We love hearing from our readers: Your emails, tweets, and comments quickly let us know what you’d like
to see more (or less!) of in upcoming issues and online. Here’s what some of you are saying about Model
Airplane News magazine.
Model Airplane News
88 Danbury Road, Wilton, CT 06897
Understanding Glow Fuel
Ah, the smell of glow fuel in the morning! We
recently posted a piece explaining exactly
how glow fuel works and what’s inside a
gallon of this magical go juice that’s been
such a big part of our hobby of RC model
airplanes. Here are some of your comments.
Jesse Lee: I started off with only electrics;
now I have a couple of glow planes. I am
loving my glow planes more and more each
time I fly them.
Mike Maddux: Electrics are clean, but
nothing beats the sound and smell of glow
Greg Estrada: I’ve been doing nitro fuel for
40 years. No match.
Jan Nordhoy: Really good article on glow
fuel—finally someone that knows what the
nitro is good for in the fuel. It’s not about
adding power alone, as most think; as you
wrote, it’s because the engine gets more
oxygen and, so, more power. I had a long
argument on this in one of the FB groups I’m
a member of.
Charles Nott: My first glow engine was a
Cox .049 on a Jr. Ringmaster. We would get
our fuel from a friend’s dad; he mixed his own
and used a good helping of nitro.
Cale Gauger: Glow fuel planes just sound
cool. All my planes are glow.
Michael Bowman: All I have are glow plugs!
And I hand-prop the engine to start.
Facebook The Pros Tell All!
It’s always good to learn something new, so we recently posted
a great how-to article that included several tips and tricks for
building and flying RC airplanes. We asked some of the more
experienced big names in the hobby to share some tips. You guys
noticed, and here’s what you said.
U In Our Mailbox Desktop CNC
I read with interest the review you did of the desktop CNC system in the last issue of
MAN. I am intrigued. Can you tell me the advantages of a hobby-grade CNC versus a laser
cutter? Thanks for the great technical articles—keep it up.—Scott Michaels, Boulder, CO
Scott, thanks for writing. I had a lot of fun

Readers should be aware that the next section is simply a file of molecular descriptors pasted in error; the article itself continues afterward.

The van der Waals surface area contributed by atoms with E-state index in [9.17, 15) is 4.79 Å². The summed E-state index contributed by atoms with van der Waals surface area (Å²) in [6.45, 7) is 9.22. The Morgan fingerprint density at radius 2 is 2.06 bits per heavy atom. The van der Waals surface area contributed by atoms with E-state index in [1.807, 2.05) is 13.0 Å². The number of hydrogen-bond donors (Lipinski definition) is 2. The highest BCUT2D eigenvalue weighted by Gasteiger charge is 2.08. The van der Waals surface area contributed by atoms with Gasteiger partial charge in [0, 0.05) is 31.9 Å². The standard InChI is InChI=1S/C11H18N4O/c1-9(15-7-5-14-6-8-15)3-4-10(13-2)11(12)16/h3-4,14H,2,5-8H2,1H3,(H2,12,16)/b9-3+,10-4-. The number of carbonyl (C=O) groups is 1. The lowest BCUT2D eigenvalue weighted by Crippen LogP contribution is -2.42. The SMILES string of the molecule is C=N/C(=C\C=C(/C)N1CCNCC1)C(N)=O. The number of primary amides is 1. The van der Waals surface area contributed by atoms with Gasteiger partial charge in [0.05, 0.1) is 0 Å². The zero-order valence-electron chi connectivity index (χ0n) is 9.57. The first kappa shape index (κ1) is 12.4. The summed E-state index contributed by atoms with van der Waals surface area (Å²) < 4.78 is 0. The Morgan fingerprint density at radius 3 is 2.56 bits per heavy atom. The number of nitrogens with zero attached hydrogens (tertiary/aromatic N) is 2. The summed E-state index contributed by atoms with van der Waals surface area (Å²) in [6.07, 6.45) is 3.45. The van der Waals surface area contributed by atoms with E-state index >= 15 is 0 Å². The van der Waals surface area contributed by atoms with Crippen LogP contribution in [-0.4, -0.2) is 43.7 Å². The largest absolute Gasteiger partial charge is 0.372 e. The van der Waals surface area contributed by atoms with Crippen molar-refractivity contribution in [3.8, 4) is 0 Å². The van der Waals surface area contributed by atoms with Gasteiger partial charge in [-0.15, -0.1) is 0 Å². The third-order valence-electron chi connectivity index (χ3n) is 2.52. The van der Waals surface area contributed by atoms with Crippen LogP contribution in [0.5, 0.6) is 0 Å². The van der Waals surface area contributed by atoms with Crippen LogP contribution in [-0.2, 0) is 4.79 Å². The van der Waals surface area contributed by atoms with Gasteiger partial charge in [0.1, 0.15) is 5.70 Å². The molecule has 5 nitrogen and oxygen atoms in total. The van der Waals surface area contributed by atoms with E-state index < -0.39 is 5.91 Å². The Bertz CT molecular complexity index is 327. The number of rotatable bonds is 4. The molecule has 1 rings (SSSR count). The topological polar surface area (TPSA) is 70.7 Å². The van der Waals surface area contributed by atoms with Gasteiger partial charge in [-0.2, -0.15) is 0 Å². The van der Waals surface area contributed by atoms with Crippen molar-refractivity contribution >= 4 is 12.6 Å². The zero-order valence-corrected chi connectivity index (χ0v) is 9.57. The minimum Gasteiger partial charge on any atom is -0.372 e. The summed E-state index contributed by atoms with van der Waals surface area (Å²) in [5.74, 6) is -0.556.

assembling and learning how to operate the
desktop CNC system from Stepcraft. I’ve run
several test jobs with it, and you can see them
online at ModelAirplaneNews.com/stepcraft. First
off, as with any relatively expensive piece of shop
equipment, you first have to define what you
actually want to accomplish. If you simply want
to build some models, I would not recommend
spending the money if, in the end, you could do the
same tasks with a band saw. If, however, you are
interested in producing multiple precision parts,
then the investment is valid. Having both a 40-watt
hobby laser cutter and the CNC, I’ve learned that
both are useful and each has its own advantages. For thin wood stock, like balsa and light
plywood (up to 1/4 inch thick), the laser cutter can produce a lot of parts quickly. To cut thicker
wood, you need to invest in a more powerful laser cutter in the 90- to 100-watt range. Also, it
is great for engraving wood and cast-acrylic awards and plaques. If you want to do more and
produce much thicker parts—like 1/2-inch-thick firewalls, 1/4-inch plywood formers, 1/8-inch
plywood wing ribs, and other load bearing parts—then a three-axis CNC is the way to go. Plus,
if you want to cut and machine other materials like carbon fiber, aluminum, and brass sheet
materials, then the CNC wins hands down. My hobby laser won’t even dent these materials.—GY
CR: There are some good tips, but I
would need a whole article to learn
Nick Ziroli’s wing-fairing tip.
BM: Mike Greenshields makes some
good points. Most of the pilots I know
never range-check their planes, and
I’ve seen it cost them. I always, always,
JT: I really enjoy reading about
engines. Dave Gierke is the best
source for two-stroke and four-stroke
CM: David Scott is spot-on!
Coordinating rudder with aileron
eliminates adverse yaw, and you
don’t need a computer radio. Learn to use
SE: Thanks to Aaron Ham for showing
a great way to start gasoline
engines. I always have had a hard time of
it. Not anymore.
AB: An excellent article all around. I
always learn something on the MAN
Facebook page. Thanks!